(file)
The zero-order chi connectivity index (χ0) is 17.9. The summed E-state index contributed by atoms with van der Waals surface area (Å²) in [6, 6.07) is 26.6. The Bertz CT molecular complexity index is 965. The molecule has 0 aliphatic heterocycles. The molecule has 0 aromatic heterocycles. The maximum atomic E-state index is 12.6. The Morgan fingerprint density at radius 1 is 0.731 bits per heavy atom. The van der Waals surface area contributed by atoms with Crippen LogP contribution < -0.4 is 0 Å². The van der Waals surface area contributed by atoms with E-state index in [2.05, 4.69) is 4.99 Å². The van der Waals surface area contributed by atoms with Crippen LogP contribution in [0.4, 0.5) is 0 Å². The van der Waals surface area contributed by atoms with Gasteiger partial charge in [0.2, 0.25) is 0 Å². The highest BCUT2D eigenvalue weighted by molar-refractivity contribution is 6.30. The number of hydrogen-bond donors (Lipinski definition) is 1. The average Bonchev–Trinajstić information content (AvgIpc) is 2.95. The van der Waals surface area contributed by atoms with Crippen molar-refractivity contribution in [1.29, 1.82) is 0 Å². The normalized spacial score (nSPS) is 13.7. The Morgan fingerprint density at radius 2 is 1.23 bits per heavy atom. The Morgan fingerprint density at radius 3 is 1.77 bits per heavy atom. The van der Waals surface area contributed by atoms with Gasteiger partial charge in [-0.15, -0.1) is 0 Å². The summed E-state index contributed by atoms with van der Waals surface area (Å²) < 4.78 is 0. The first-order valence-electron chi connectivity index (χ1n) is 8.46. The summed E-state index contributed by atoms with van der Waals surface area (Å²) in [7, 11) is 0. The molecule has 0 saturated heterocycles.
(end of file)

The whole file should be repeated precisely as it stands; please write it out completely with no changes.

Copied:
The zero-order chi connectivity index (χ0) is 17.9. The summed E-state index contributed by atoms with van der Waals surface area (Å²) in [6, 6.07) is 26.6. The Bertz CT molecular complexity index is 965. The molecule has 0 aliphatic heterocycles. The molecule has 0 aromatic heterocycles. The maximum atomic E-state index is 12.6. The Morgan fingerprint density at radius 1 is 0.731 bits per heavy atom. The van der Waals surface area contributed by atoms with Crippen LogP contribution < -0.4 is 0 Å². The van der Waals surface area contributed by atoms with E-state index in [2.05, 4.69) is 4.99 Å². The van der Waals surface area contributed by atoms with Crippen LogP contribution in [0.4, 0.5) is 0 Å². The van der Waals surface area contributed by atoms with Gasteiger partial charge in [0.2, 0.25) is 0 Å². The highest BCUT2D eigenvalue weighted by molar-refractivity contribution is 6.30. The number of hydrogen-bond donors (Lipinski definition) is 1. The average Bonchev–Trinajstić information content (AvgIpc) is 2.95. The van der Waals surface area contributed by atoms with Crippen molar-refractivity contribution in [1.29, 1.82) is 0 Å². The normalized spacial score (nSPS) is 13.7. The Morgan fingerprint density at radius 2 is 1.23 bits per heavy atom. The Morgan fingerprint density at radius 3 is 1.77 bits per heavy atom. The van der Waals surface area contributed by atoms with Gasteiger partial charge in [-0.15, -0.1) is 0 Å². The summed E-state index contributed by atoms with van der Waals surface area (Å²) < 4.78 is 0. The first-order valence-electron chi connectivity index (χ1n) is 8.46. The summed E-state index contributed by atoms with van der Waals surface area (Å²) in [7, 11) is 0. The molecule has 0 saturated heterocycles.